Skip to main content

Originally published Saturday, March 3, 2012 at 4:00 PM

  • Share:
  • Comments ((0))
  • Print

Washington's LEOFF 1 and 2 pension systems should remain separate

The Seattle Times Editorial Board opposes the proposal to merge the two police and fire pension plans, LEOFF 1 and LEOFF 2.

Seattle Times Editorial

No comments have been posted to this article.


THIS page has endorsed several reforms in state pension plans. One we do not endorse is the merger of the police and fire pensions, LEOFF 1 and LEOFF 2. The bills to do this, HB 2350, by Rep. Pat Sullivan, D-Covington, and SB 6563, by Sen. Lisa Brown, D-Spokane, should be defeated.

Police and fire pensions set retirement early because of the sort of work their members do. LEOFF 1, created in 1969, set retirement at 50. That was too expensive, and for employees hired after 1977, the Legislature created LEOFF 2, which sets retirement at 53. The older plan pays for medical expenses and the newer one does not. The older one is indexed for inflation; the newer one for inflation up to 3 percent.

The older plan has $1.2 billion more than it will probably need — money that would eventually go back to state and local government, which is where any surplus should go. The two bills would instead allow this money to fund benefits for LEOFF 2 members.

That may be illegal. Former Washington Supreme Court Justice Philip Talmadge thinks so. If it is not illegal, it is unnecessary.

Why do it? LEOFF 2 members have always wanted the richer benefits of LEOFF 1. The bills do not grant any more benefits. But the bills give the merged board of trustees effective power to set the contributions for LEOFF 2 participants, allowing it to create larger surpluses in the fund. And that would give LEOFF 2 members a stronger position from which to lobby the Legislature for higher benefits.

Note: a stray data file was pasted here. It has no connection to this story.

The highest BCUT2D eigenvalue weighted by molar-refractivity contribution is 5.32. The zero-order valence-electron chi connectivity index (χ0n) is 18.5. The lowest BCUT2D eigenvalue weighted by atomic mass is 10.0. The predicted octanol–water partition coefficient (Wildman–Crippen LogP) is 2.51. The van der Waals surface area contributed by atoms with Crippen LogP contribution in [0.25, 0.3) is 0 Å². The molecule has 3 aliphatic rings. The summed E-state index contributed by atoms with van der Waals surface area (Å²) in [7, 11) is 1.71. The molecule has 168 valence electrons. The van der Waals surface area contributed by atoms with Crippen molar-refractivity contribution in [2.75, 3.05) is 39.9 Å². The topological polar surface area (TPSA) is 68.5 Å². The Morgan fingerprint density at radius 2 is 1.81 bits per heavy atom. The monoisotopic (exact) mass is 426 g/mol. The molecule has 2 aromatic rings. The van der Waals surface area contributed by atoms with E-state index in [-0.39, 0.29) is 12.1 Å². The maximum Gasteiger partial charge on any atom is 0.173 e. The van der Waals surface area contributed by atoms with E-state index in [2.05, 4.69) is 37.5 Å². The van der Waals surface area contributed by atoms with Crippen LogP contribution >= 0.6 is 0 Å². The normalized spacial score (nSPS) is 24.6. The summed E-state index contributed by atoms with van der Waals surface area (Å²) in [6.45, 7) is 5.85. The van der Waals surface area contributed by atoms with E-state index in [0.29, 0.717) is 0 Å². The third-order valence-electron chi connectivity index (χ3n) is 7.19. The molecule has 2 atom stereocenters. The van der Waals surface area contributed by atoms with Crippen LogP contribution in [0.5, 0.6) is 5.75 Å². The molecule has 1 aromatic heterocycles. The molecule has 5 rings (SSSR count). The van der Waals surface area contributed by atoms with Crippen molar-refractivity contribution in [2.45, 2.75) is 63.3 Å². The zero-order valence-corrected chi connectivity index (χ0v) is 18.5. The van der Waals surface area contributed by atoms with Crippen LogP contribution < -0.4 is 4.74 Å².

Compared with any group other than their older colleagues, LEOFF 2 members have generous benefits already. Their benefits do not need to be increased. Nor do police and fire pensions need the power to bypass the Legislature in setting contribution levels. No other funds have that power. Nor is there a financial need to merge the plans. Each is actuarially sound.

Why is this being considered? Only because the bills would allow the state to skip a $74 million payment into LEOFF 2, which helps the Senate Democrats' budget pencil out.

None of these is a good reason to mess with police and fire pension plans.

Relive the magic

Relive the magic

Shop for unique souvenirs highlighting great sports moments in Seattle history.



NDN Video